The Source Control systems client program will include functionality that can show the difference between two files and allow you to choose what code will go into the final version. The program can often do this automatically because your changes may not conflict with changes from the server. This functionality is what saves so much time as it automates, as much as possible, what would be a very long and tedious process of comparing files by hand.

Since files are generally submitted in groups, the comments on the ‘check in’ are a ‘meta comment’ to comments in the individual files, which can explain architectural or other large-scale decisions.

Who's who of Source Control

In order to be shared, the repository needs to be on a machine that everybody can connect to. If everybody is in the same building this can be on the local network but otherwise it will have to be a globally accessible server.

Wikipedia has a comparison chart of major Source Control systems.  The list is quite long but the major open source systems are CVS , Subversion (otherwise known as SVN) and Git.  Also worth noting, mainly because they have been used by the authors, are Accurev and Perforce, both which are commercial products.  There are several web-based source control systems that have free services, if you have small amounts of data, which means you don’t have to go through the bother of setting up and maintaining your own server. Some services will only host open source code so check before signing up.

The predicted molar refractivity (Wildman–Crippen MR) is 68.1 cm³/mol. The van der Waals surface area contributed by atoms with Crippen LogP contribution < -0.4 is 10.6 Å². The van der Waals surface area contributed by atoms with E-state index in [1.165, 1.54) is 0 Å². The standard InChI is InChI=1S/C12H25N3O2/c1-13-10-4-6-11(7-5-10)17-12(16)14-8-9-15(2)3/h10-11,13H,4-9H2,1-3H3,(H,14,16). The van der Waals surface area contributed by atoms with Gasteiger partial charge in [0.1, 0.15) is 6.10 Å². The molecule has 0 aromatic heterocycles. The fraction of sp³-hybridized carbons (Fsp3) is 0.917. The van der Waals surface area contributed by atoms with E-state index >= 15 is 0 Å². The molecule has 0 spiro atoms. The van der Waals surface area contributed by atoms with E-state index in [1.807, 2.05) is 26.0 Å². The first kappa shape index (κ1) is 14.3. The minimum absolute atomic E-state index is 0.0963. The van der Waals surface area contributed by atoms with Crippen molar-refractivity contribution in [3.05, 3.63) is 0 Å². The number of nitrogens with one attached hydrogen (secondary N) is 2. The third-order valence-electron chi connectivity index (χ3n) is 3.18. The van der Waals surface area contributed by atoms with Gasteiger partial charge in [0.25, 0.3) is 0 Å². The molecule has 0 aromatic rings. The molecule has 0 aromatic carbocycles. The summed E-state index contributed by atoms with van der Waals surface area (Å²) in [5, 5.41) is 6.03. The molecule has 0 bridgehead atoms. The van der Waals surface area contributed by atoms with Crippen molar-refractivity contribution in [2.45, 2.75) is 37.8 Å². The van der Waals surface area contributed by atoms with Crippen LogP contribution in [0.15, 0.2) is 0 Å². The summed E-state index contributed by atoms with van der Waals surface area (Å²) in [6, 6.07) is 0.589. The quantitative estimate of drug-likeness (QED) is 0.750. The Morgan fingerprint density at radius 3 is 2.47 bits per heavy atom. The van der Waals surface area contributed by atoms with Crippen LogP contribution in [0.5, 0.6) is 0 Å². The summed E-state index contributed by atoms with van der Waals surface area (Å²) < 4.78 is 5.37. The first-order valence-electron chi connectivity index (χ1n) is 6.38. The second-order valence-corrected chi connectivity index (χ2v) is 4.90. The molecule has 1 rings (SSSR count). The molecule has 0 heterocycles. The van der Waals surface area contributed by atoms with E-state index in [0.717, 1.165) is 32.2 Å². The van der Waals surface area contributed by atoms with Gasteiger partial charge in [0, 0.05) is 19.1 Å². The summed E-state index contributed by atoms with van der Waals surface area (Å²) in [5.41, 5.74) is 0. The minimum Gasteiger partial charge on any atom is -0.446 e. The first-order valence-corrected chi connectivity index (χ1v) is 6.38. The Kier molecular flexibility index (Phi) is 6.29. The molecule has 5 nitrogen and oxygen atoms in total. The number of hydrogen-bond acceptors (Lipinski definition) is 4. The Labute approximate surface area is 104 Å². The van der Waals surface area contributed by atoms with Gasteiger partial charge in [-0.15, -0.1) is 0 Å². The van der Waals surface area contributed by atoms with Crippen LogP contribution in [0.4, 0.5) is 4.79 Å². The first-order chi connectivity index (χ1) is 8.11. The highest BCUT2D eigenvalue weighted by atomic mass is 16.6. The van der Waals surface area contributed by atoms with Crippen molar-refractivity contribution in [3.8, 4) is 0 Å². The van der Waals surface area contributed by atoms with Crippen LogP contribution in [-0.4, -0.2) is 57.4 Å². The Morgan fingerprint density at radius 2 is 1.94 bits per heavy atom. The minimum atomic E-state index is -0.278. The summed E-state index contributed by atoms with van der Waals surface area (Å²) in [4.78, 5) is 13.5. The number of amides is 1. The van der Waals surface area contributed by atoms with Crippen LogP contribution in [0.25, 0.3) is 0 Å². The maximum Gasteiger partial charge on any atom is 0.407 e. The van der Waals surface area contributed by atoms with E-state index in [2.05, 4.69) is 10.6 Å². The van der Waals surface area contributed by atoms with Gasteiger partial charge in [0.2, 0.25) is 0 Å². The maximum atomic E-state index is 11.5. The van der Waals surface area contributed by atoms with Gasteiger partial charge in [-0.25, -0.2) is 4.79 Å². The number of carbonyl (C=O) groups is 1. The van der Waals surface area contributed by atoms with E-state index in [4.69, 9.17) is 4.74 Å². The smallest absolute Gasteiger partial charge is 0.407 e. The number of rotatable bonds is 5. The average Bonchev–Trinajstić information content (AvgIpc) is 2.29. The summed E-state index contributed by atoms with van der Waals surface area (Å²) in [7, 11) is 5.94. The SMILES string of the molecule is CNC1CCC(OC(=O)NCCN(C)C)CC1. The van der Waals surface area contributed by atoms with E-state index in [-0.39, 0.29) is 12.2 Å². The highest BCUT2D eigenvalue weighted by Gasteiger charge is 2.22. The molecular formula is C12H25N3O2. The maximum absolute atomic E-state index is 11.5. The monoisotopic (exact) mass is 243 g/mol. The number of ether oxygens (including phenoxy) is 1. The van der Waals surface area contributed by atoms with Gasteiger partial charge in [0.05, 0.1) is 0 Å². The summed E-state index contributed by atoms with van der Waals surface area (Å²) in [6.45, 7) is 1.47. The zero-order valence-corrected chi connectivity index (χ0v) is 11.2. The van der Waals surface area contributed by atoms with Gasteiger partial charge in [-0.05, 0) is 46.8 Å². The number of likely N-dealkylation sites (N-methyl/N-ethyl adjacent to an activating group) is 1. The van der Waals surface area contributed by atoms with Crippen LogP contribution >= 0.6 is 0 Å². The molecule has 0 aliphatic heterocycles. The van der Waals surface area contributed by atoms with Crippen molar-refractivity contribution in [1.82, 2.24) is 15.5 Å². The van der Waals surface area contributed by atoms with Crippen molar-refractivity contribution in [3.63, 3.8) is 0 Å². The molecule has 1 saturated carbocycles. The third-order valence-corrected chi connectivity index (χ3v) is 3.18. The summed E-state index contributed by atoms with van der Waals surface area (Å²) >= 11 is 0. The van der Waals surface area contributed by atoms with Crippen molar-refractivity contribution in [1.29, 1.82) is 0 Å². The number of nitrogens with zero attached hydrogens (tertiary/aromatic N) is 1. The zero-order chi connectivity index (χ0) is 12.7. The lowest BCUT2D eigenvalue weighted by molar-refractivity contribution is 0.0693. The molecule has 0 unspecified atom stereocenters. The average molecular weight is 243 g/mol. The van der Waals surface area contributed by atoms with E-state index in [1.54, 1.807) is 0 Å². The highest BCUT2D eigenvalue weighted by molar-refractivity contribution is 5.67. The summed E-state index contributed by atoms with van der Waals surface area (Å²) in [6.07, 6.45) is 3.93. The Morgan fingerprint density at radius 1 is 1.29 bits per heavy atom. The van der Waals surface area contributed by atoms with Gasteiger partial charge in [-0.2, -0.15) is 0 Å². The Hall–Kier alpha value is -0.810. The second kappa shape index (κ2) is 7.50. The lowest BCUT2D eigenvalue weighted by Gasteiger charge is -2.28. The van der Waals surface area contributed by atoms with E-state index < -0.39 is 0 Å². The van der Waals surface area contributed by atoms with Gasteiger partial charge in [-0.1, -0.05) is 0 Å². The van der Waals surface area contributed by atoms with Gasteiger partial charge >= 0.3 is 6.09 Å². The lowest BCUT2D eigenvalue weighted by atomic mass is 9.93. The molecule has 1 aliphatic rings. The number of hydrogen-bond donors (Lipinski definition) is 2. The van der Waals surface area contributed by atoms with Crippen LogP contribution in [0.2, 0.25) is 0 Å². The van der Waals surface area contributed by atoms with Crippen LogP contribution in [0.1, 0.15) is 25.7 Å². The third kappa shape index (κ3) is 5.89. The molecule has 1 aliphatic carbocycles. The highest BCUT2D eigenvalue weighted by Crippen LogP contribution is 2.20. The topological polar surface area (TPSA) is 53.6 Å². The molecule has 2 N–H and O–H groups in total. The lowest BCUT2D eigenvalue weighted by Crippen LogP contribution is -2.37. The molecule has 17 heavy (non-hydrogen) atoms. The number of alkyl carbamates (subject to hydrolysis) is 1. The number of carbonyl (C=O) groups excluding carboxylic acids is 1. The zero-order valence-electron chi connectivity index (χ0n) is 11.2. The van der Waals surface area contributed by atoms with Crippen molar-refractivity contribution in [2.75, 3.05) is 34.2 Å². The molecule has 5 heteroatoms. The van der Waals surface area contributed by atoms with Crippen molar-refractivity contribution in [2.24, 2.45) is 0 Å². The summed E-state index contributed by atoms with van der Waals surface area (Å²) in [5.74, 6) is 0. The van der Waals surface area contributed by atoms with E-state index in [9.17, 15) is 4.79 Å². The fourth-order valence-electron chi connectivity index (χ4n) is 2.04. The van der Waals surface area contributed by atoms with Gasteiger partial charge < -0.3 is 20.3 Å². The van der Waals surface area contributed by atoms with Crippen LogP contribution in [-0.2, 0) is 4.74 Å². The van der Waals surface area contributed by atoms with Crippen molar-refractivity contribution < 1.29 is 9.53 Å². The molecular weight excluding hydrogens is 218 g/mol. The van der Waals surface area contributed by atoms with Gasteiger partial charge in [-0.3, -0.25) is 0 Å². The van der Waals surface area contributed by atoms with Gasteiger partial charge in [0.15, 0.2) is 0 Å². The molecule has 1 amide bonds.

Examples include:

Who is it for?

Source control should be used by anybody who has files that change over time and/or if several people want to collaborate on those files/documents. It is mostly used by programmers but could be used by authors, editors and scientists who are collaborating on a document. Source Control can be used as a simple shared repository, the person who checks out the file first 'locks' it and prevents others from changing it until they check it back in. This way non-text files can be shared but the useful merging features are lost and all the participants must remember to check in their files as soon as they have finished working on them. The authors know of several science groups that use CVS to collaborate on documents before publication.

Branching out

Software that is being used is constantly changing as new features are added, bugs are fixed and code is refactored. While these changes are occurring the program must be kept working. Branches are a very useful way of being able to make use of the features of Source Control without affecting the code that is 'in production'.

Imagine starting work on a project: you create a few files, check them into your source control system, makes changes, check those in, add some more files, etc. You and your colleagues work on the program and finally you release version 1.0 to the world. Happy with your work you start on version 2.0. However, people find bugs in the 1.0 version. You want to help them but the code has already changed because of the 2.0 release. What do you do? You use a branch.